John Kennedy, forward: Age 19. Promising attacking player signed during the summer from Swindon, who has enjoyed a highly successful season in our reserve side.

Steve Turner, forward: Age 25. Joined us for £1,500 in the summer from Redhill, having impressed in an FA Cup tie here last season. Speedy striker who scored on his first full competitive outing in October at Dartford.

Match Programme, Saturday 7 January 1989

“It ain’t the individual
Nor the Army as a whole
It’s the everlasting team-work
Of every bloomin’ soul”
- Kipling.

Under normal circumstances we would not consider our modest talents to be the match for a highly placed First Division team, indeed the Cup winners of two years ago. But today we have earned the right to play against one of the country's top sides, and the door of possibility has opened just a crack allowing a shaft of sunlight to burst through.

It would be unrealistic, however, that this third round tie is solely a result of this season's endeavour, to many of us it represents over ten years' hard work. In how many seasons, for example, have we come to grief in early rounds of the FA Cup against sides from lower leagues? Since our recent cup runs, however, it is quite possible that we can now look forward to some seasons of exemption from qualifying rounds. It might even be that we could gain exemption until the First Round proper in 1989-90, as Maidstone United did this year. Apparently the FA allocate a place in the First Round to the most successful non-league club in recent FA Cup competitions, and we may now fit into that category. And exemptions make giant-killing possible!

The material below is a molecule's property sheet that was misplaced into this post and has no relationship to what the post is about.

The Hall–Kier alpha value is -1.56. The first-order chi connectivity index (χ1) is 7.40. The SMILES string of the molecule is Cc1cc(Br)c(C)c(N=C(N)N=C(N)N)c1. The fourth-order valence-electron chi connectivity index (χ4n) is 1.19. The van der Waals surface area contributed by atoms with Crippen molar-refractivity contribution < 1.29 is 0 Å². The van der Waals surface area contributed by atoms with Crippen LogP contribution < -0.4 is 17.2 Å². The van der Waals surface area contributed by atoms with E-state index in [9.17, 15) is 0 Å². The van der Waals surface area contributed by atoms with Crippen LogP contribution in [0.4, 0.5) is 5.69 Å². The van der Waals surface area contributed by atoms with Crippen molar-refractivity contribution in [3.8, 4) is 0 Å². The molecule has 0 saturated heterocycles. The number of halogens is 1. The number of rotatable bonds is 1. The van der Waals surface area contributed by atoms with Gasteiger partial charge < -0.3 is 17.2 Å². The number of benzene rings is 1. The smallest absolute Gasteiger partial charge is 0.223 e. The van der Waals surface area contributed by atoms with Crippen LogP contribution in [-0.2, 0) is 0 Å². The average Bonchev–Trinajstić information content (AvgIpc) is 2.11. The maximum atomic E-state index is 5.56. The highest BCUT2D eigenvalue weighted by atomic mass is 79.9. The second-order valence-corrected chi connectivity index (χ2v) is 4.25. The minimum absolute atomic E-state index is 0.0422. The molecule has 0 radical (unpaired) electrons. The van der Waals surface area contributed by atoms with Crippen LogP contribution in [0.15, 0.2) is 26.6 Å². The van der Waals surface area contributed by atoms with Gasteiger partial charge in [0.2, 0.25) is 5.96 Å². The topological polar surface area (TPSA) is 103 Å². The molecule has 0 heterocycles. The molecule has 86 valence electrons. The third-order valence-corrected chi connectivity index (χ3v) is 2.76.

A thought occurred to me, once the full impact of playing Coventry at home had settled, that it just might be that no non-league club had ever drawn a Football League club as highly placed as Coventry are now in the first division — they were third when the draw was made. Possibly it was Sutton when they drew Leeds. It still remains a singular honour and puts a fitting seal to the 'professional set' we have gathered over the last two seasons — one from each division.

The opening quote could be taken to mean just the players, but that is not its intention. It seems totally appropriate and reflects not just the team's achievements, but the entire Club performance. We have been granted the increased capacity, and in order to put the game on, help and support has come from all quarters of the Club. To everyone involved, and on behalf of the players, could I express our thanks for giving them the opportunity to play such a team as Coventry on this ground. To have this match at Gander Green Lane represents our one chance to surprise the football world. Coventry are the favourites to win but "the everlasting team-work of every bloomin' soul" might, just might, pull it off.

Barrie Williams

Match Programme, Saturday 7 January 1989

1. Leeds United at Hillsborough; the first FA Cup semi final to be played on a Sunday.
2. Burton Albion played Leicester City ‘behind closed doors’ after crowd trouble had forced the original match at Derby to be halted.
3. Arsenal beat Liverpool 1-0 in a 3rd replay of their FA Cup semi-final; Brian Talbot scored the goal.
4. Bath City (lost to Mansfield), Macclesfield Town (Port Vale), Maidstone United (Sheffield United), Yeovil Town (QPR).